Notes: Abstract.  The variability of near surface temperature on global and regional spatial scales and interannual time scales from a 1000 year control integration of the Hadley Centre coupled model (HADCM2-CTL) are compared with the observational record of surface temperature. The model succeeds in reproducing the observed patterns of natural variability, with high variability over the northern continents and low variability over much of the tropics. The model global mean variability has similar strength to observed global mean variability on time scales less than 20 years. The warming seen in the historical record is outside the range of natural variability as simulated in HADCM2-CTL. The model has El-Niño/Southern Oscillation (ENSO)-like behaviour with a central Pacific, peak to peak, strength of approximately 3 K. Changes in near surface temperature in the central Pacific are strongly correlated with changes in near surface temperature over most of the tropics, large regions of the extra-tropics and changes in tropical ocean upper 250 m heat content. Tropospheric temperature changes and tropical surface pressure changes are also strongly correlated with changes in the central Pacific surface temperature. Oceanic regions show significant departures from an AR1 or first order Markov behaviour in the Northwest Atlantic, Northwest Pacific and Arctic oceans. The Northwest Atlantic region has large amounts of variability over periods greater than 50 years. This variability is associated with a jump in the strength of North Atlantic meridional stream function. The spectra of the Western European and Continental US land regions are not significantly different from an AR1 process. The flow through the Drake Passage has an interannual standard deviation of approximately 2.5 Sv with significant departures from an AR1 process at time scales greater than 40 years. Winter northern hemispheric 500 hPa geopotential height shows some evidence of multiple regimes but no year to year persistence of these regimes.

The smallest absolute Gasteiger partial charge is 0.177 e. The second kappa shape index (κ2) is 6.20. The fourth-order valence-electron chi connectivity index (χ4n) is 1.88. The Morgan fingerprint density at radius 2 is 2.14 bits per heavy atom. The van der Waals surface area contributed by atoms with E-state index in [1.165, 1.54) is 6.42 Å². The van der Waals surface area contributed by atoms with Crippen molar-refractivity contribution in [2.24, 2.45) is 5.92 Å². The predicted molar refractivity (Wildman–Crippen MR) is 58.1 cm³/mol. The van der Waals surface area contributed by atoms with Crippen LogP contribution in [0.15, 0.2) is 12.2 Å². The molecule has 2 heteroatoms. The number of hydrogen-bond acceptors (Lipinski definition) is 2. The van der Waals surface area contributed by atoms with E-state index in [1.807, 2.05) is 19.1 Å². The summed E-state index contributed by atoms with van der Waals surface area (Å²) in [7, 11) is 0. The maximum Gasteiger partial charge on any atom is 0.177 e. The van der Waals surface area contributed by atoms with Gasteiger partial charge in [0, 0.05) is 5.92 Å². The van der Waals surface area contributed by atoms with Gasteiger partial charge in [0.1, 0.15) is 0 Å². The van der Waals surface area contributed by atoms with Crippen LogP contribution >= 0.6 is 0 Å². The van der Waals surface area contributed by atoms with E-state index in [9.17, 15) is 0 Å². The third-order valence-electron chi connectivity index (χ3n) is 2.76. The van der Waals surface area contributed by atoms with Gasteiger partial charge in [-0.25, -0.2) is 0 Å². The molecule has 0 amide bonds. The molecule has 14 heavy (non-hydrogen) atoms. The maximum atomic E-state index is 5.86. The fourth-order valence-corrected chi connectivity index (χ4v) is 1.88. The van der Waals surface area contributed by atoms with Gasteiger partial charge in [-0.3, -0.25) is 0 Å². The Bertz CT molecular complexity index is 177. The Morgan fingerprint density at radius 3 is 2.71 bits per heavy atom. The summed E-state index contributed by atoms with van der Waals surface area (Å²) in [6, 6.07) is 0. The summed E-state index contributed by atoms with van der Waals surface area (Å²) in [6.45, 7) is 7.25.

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  • 4
    ISSN: 1476-4687
    Source: Nature Archives 1869 - 2009
    Topics: Biology , Chemistry and Pharmacology , Medicine , Natural Sciences in General , Physics
    Notes: [Auszug] The observed spatial patterns of temperature change in the free atmosphere from 1963 to 1987 are similar to those predicted by state-of-the-art climate models incorporating various combinations of changes in carbon dioxide, anthropogenic sulphate aerosol and stratospheric ozone ...
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  • 5
    Electronic Resource
    Electronic Resource
    [s.l.] : Nature Publishing Group
    Nature 376 (1995), S. 501-504 
    ISSN: 1476-4687
    Source: Nature Archives 1869 - 2009